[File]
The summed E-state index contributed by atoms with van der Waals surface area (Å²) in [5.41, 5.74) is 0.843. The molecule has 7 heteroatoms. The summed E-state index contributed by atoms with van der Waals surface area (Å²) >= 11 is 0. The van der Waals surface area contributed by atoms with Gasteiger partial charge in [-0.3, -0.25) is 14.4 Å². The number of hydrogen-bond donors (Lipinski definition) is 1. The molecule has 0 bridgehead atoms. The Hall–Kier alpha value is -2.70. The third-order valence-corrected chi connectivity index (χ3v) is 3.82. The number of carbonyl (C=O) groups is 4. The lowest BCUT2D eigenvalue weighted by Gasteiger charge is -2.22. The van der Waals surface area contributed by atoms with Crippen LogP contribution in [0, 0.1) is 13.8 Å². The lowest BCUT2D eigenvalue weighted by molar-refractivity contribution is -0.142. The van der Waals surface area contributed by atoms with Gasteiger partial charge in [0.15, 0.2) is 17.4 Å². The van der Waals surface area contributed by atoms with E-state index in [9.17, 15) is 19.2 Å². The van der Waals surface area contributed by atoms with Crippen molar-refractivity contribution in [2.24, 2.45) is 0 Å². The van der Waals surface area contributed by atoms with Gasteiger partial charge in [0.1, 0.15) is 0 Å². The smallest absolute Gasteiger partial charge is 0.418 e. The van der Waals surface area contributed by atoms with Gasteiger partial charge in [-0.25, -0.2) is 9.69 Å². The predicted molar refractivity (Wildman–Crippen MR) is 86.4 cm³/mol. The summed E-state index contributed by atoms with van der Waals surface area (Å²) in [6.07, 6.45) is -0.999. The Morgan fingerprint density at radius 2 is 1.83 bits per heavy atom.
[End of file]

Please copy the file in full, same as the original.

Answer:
The summed E-state index contributed by atoms with van der Waals surface area (Å²) in [5.41, 5.74) is 0.843. The molecule has 7 heteroatoms. The summed E-state index contributed by atoms with van der Waals surface area (Å²) >= 11 is 0. The van der Waals surface area contributed by atoms with Gasteiger partial charge in [-0.3, -0.25) is 14.4 Å². The number of hydrogen-bond donors (Lipinski definition) is 1. The molecule has 0 bridgehead atoms. The Hall–Kier alpha value is -2.70. The third-order valence-corrected chi connectivity index (χ3v) is 3.82. The number of carbonyl (C=O) groups is 4. The lowest BCUT2D eigenvalue weighted by Gasteiger charge is -2.22. The van der Waals surface area contributed by atoms with Crippen LogP contribution in [0, 0.1) is 13.8 Å². The lowest BCUT2D eigenvalue weighted by molar-refractivity contribution is -0.142. The van der Waals surface area contributed by atoms with Gasteiger partial charge in [0.15, 0.2) is 17.4 Å². The van der Waals surface area contributed by atoms with E-state index in [9.17, 15) is 19.2 Å². The van der Waals surface area contributed by atoms with Crippen molar-refractivity contribution in [2.24, 2.45) is 0 Å². The van der Waals surface area contributed by atoms with Gasteiger partial charge in [0.1, 0.15) is 0 Å². The smallest absolute Gasteiger partial charge is 0.418 e. The van der Waals surface area contributed by atoms with Gasteiger partial charge in [-0.25, -0.2) is 9.69 Å². The predicted molar refractivity (Wildman–Crippen MR) is 86.4 cm³/mol. The summed E-state index contributed by atoms with van der Waals surface area (Å²) in [6.07, 6.45) is -0.999. The Morgan fingerprint density at radius 2 is 1.83 bits per heavy atom.